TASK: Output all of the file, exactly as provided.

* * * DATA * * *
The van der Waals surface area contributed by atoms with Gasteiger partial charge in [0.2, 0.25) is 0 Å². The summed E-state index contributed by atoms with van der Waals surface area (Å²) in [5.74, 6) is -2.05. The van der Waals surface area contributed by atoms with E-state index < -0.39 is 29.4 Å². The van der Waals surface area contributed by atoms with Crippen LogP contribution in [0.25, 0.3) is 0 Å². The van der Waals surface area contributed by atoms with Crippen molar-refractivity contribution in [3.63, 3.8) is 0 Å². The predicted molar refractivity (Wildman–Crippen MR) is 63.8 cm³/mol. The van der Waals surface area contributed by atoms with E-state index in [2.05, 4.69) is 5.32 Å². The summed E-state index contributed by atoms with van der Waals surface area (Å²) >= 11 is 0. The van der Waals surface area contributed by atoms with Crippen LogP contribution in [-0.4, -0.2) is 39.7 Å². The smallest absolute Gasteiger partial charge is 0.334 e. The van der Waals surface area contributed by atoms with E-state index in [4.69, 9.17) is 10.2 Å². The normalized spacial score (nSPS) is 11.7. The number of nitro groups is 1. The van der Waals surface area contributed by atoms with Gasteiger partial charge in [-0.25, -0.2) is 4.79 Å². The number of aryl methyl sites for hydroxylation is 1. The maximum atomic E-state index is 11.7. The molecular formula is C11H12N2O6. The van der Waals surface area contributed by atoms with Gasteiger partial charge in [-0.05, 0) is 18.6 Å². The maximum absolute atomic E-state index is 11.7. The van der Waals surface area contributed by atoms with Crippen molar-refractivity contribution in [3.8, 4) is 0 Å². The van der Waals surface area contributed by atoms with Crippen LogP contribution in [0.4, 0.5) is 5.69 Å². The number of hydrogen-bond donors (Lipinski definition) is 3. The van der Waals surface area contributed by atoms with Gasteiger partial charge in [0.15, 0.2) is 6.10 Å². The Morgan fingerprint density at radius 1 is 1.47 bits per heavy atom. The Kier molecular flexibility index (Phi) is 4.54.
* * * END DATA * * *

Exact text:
The van der Waals surface area contributed by atoms with Gasteiger partial charge in [0.2, 0.25) is 0 Å². The summed E-state index contributed by atoms with van der Waals surface area (Å²) in [5.74, 6) is -2.05. The van der Waals surface area contributed by atoms with E-state index < -0.39 is 29.4 Å². The van der Waals surface area contributed by atoms with Crippen LogP contribution in [0.25, 0.3) is 0 Å². The van der Waals surface area contributed by atoms with Crippen molar-refractivity contribution in [3.63, 3.8) is 0 Å². The predicted molar refractivity (Wildman–Crippen MR) is 63.8 cm³/mol. The van der Waals surface area contributed by atoms with E-state index in [2.05, 4.69) is 5.32 Å². The summed E-state index contributed by atoms with van der Waals surface area (Å²) >= 11 is 0. The van der Waals surface area contributed by atoms with Crippen LogP contribution in [-0.4, -0.2) is 39.7 Å². The smallest absolute Gasteiger partial charge is 0.334 e. The van der Waals surface area contributed by atoms with E-state index in [4.69, 9.17) is 10.2 Å². The normalized spacial score (nSPS) is 11.7. The number of nitro groups is 1. The van der Waals surface area contributed by atoms with Gasteiger partial charge in [-0.25, -0.2) is 4.79 Å². The number of aryl methyl sites for hydroxylation is 1. The maximum atomic E-state index is 11.7. The molecular formula is C11H12N2O6. The van der Waals surface area contributed by atoms with Gasteiger partial charge in [-0.05, 0) is 18.6 Å². The maximum absolute atomic E-state index is 11.7. The van der Waals surface area contributed by atoms with Crippen molar-refractivity contribution in [3.8, 4) is 0 Å². The van der Waals surface area contributed by atoms with Crippen LogP contribution in [0.4, 0.5) is 5.69 Å². The number of hydrogen-bond donors (Lipinski definition) is 3. The van der Waals surface area contributed by atoms with Gasteiger partial charge in [0.15, 0.2) is 6.10 Å². The Morgan fingerprint density at radius 1 is 1.47 bits per heavy atom. The Kier molecular flexibility index (Phi) is 4.54.